Tuesday of the Fifth Week of Easter
May 21, 2019
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Today, in Mercy, our Gospel offers us a profound message: what does it mean to live in the peace of God?
So many things, from the monumental to the trivial, can make us unpeaceful. If we made a list, we might tire before we completed it! This lack of peace takes many forms in us – worry, anxiety, second guessing, distraction, self-doubt and myriad other forms of inner fragmentation.
For some of us, gaining inner peace is more difficult than for others. So much depends on the trust we have felt in our lives. For those who have felt betrayed by family, friends, or God, the journey to a peaceful heart can be a tortuous one.
But Jesus says we can do it because he showed us how.
Don’t you think he might have been confused and bewildered at times by what the Father was asking of him? Don’t you think he was disillusioned at times by the wavering faith of his disciples? Don’t you think he was frightened by the kind of death he faced?
So just how did Jesus grow to such a fullness of peace that he was able to bequeath it to us as our inheritance?
Not as the world gives peace do I give it to you.
The world gives peace by removing or dominating challenges. God gives peace by accompanying us through challenges.
Jesus came to the point, in his very human life, where he chose not to let his heart be troubled because he had found this accompaniment.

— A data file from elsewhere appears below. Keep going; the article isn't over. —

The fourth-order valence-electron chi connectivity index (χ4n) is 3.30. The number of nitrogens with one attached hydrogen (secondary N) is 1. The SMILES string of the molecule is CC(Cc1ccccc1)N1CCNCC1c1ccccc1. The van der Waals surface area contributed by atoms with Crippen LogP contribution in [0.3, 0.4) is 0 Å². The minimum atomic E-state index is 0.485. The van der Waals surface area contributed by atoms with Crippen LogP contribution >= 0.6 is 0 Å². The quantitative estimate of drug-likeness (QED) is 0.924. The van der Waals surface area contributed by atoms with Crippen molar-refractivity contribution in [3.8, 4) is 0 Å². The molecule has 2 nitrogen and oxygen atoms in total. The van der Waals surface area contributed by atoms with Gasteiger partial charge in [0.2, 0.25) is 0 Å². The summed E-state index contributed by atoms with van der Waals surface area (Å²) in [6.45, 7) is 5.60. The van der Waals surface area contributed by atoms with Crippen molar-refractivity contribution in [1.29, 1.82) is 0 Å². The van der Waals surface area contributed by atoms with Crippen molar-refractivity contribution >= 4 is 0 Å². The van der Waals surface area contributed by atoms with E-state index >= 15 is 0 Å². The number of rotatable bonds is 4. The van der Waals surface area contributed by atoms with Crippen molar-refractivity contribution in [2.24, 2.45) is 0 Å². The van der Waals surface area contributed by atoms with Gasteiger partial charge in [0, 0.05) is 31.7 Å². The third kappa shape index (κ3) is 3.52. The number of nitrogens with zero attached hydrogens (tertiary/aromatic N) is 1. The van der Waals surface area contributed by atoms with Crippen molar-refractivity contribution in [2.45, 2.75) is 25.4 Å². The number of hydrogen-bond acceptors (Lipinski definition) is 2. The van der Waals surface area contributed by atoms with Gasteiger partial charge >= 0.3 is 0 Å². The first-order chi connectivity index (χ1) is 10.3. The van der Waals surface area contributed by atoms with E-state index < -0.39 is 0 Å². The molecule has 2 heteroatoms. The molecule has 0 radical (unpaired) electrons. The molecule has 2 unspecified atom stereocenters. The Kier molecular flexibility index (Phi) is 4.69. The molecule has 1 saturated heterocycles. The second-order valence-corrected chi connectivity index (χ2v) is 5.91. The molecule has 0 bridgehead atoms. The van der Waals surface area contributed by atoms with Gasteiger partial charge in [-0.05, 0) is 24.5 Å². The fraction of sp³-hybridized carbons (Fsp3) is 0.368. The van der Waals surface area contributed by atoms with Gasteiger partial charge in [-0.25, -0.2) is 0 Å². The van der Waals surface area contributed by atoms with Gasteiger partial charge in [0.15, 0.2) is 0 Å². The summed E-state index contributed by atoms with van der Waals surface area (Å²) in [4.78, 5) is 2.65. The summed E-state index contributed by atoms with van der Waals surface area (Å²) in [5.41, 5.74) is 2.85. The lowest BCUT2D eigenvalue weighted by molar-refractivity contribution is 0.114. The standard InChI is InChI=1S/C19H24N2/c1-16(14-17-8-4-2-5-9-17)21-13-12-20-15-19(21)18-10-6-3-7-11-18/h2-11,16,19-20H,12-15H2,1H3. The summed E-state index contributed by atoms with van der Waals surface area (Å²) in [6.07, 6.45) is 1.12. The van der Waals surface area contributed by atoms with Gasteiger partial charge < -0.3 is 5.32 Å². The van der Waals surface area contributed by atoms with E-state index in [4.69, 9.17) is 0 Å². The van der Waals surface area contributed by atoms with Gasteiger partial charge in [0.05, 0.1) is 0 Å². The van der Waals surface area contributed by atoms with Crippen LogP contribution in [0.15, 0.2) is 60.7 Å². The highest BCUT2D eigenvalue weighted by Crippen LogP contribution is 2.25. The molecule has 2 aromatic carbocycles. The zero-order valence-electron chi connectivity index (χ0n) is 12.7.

The willingness of Jesus to live, suffer, and die according to the Father’s Will gives us the pattern on which to build our peace.
Throughout the ages, many saints have found and lived this peace according to their own call from God. One of the many who inspire me is Julian of Norwich. Julian was an English anchorite of the Middle Ages. She wrote the earliest surviving book in the English language to be written by a woman, Revelations of Divine Love.
Julian was worried about the presence of sin in the world. It seems she wondered, like many of us might, why God didn’t just fix that!
“In my folly, before this time I often wondered why, by the great foreseeing wisdom of God, the onset of sin was not prevented: for then, I thought, all should have been well. This impulse [of thought] was much to be avoided, but nevertheless I mourned and sorrowed because of it, without reason and discretion.
But Jesus, who in this vision informed me of all that is needed by me, answered with these words and said: ‘It was necessary that there should be sin; but all shall be well, and all shall be well, and all manner of thing shall be well.’
These words were said most tenderly, showing no manner of blame to me nor to any who shall be saved.”
This also is a lovely quote from Julian to pray with:
“From the time these things were first revealed I had often wanted to know what was our Lord’s meaning. It was more than fifteen years after that I was answered in my spirit’s understanding. ‘You would know our Lord’s meaning in this thing? Know it well. Love was his meaning. Who showed it to you? Love. What did he show you? Love. Why did he show it? For love. Hold on to this and you will know and understand love more and more. But you will not know or learn anything else — ever.”
Music: Meg Barnhouse’s modern interpretation of Julian’s writing, which Meg has obviously studied.